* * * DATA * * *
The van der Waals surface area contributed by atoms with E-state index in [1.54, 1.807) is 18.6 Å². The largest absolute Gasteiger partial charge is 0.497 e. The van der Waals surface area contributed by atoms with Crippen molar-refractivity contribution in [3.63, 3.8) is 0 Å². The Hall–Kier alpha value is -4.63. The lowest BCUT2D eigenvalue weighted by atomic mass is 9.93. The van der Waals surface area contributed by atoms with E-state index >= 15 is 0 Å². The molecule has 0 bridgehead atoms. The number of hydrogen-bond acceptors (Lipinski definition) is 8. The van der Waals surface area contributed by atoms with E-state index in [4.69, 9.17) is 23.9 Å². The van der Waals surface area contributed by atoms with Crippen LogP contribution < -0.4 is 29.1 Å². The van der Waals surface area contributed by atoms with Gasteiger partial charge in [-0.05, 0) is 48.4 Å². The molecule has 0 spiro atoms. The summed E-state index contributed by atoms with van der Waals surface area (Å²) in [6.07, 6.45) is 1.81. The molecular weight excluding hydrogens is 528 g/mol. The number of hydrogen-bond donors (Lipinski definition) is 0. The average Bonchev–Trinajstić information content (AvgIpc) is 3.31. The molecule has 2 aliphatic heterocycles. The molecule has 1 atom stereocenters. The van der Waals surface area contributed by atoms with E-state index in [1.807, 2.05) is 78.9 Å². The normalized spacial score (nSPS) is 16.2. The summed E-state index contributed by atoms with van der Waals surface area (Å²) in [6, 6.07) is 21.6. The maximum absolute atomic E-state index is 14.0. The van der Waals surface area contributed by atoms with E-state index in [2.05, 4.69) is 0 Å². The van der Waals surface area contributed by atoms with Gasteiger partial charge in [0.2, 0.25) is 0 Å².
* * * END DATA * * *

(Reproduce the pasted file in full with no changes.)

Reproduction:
The van der Waals surface area contributed by atoms with E-state index in [1.54, 1.807) is 18.6 Å². The largest absolute Gasteiger partial charge is 0.497 e. The van der Waals surface area contributed by atoms with Crippen molar-refractivity contribution in [3.63, 3.8) is 0 Å². The Hall–Kier alpha value is -4.63. The lowest BCUT2D eigenvalue weighted by atomic mass is 9.93. The van der Waals surface area contributed by atoms with E-state index >= 15 is 0 Å². The molecule has 0 bridgehead atoms. The number of hydrogen-bond acceptors (Lipinski definition) is 8. The van der Waals surface area contributed by atoms with E-state index in [4.69, 9.17) is 23.9 Å². The van der Waals surface area contributed by atoms with Crippen LogP contribution < -0.4 is 29.1 Å². The van der Waals surface area contributed by atoms with Gasteiger partial charge in [-0.05, 0) is 48.4 Å². The molecule has 0 spiro atoms. The summed E-state index contributed by atoms with van der Waals surface area (Å²) in [6.07, 6.45) is 1.81. The molecular weight excluding hydrogens is 528 g/mol. The number of hydrogen-bond donors (Lipinski definition) is 0. The average Bonchev–Trinajstić information content (AvgIpc) is 3.31. The molecule has 2 aliphatic heterocycles. The molecule has 1 atom stereocenters. The van der Waals surface area contributed by atoms with E-state index in [1.807, 2.05) is 78.9 Å². The normalized spacial score (nSPS) is 16.2. The summed E-state index contributed by atoms with van der Waals surface area (Å²) in [6, 6.07) is 21.6. The maximum absolute atomic E-state index is 14.0. The van der Waals surface area contributed by atoms with E-state index in [2.05, 4.69) is 0 Å². The van der Waals surface area contributed by atoms with Gasteiger partial charge in [0.2, 0.25) is 0 Å².